Todd Adam Castoe
University of Texas Arlington
Stress response pathways and the origins of novelty: How snakes regenerate organs and regulate venom
Abstract: Understanding the processes by which novel regulatory systems evolve to drive novel phenotypes can provide valuable insight the processes and constraints that govern adaptation. Among vertebrates, snakes are an interesting model for studying the evolution of novel phenotypes because they possess a number of unique or extreme adaptations, including the ability to regenerate organ tissues at unparalleled scales, and the evolution of complex venom systems. Here we focus on these two traits to understand how snakes have co-opted regulatory systems to enable these extreme adaptive phenotypes, which we dissect using an array of functional genomics and single-cell approaches. We first discuss how our studies of regenerative organ growth in snakes have highlighted the importance of stress-response pathways in this unique organ regenerative response. We then focus on dissecting how gene regulatory networks have been re-wired to regulate snake venom, and find remarkable parallels in venom system evolution for the importance of stress response pathways. Specifically, we find evidence that two conserved vertebrate pathways, the Extracellular Signal-Regulated Kinase and Unfolded Protein Response pathways, were co-opted to regulate snake venom. Our work on venom regulation provides an insightful model for understanding how novel regulatory systems may evolve through a combination of diverse genomic processes, including tandem duplication of genes and regulatory sequences, cis-regulatory sequence seeding by transposable elements, and diverse transcriptional regulatory proteins controlled by a co-opted regulatory cascade. Taken together, our work on snakes, as well as work in other systems, highlights the potential importance of stress response mechanisms in the evolution of novel cellular and physiological traits.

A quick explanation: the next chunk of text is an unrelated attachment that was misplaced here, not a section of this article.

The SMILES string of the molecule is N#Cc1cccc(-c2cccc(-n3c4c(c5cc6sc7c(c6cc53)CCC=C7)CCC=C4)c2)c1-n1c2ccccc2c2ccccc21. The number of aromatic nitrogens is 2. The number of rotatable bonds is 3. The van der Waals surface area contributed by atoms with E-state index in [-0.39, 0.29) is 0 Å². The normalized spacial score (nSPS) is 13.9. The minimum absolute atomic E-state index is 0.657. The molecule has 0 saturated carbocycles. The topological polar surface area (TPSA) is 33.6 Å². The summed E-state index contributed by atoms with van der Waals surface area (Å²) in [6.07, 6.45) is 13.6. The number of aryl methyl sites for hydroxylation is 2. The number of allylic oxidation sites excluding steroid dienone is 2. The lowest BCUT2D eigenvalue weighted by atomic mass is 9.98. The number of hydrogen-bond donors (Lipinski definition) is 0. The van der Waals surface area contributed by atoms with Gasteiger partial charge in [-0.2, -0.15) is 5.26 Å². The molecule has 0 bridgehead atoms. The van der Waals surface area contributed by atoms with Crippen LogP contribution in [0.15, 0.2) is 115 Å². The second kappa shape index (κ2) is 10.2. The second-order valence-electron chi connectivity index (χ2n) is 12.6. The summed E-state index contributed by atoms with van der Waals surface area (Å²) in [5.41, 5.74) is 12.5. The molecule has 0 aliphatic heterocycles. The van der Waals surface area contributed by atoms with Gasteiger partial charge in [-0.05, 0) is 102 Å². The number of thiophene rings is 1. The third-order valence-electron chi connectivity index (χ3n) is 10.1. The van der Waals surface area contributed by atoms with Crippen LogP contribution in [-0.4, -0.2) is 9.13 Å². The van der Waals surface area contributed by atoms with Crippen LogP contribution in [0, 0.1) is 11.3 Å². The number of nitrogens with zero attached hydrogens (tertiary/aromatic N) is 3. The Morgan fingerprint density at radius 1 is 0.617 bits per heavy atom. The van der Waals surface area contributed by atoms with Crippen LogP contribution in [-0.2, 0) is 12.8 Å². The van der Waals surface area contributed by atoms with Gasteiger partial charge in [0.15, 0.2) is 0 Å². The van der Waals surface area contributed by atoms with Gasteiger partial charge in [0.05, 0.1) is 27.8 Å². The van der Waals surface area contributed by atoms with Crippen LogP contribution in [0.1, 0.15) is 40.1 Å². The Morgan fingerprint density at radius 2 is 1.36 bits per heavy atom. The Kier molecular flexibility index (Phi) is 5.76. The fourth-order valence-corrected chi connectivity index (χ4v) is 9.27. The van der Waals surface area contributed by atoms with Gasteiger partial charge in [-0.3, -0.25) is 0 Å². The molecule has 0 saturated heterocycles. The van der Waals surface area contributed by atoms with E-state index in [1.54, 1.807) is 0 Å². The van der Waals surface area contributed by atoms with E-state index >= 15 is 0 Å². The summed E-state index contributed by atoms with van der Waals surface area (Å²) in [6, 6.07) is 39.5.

Host: Professor Scott Edwards
The hybrid seminar will take place in the Biological Laboratories, Room 1080. Registration is required to attend via Zoom. Please note, Zoom attendees are muted during the talk, but are able to ask questions during Q&A.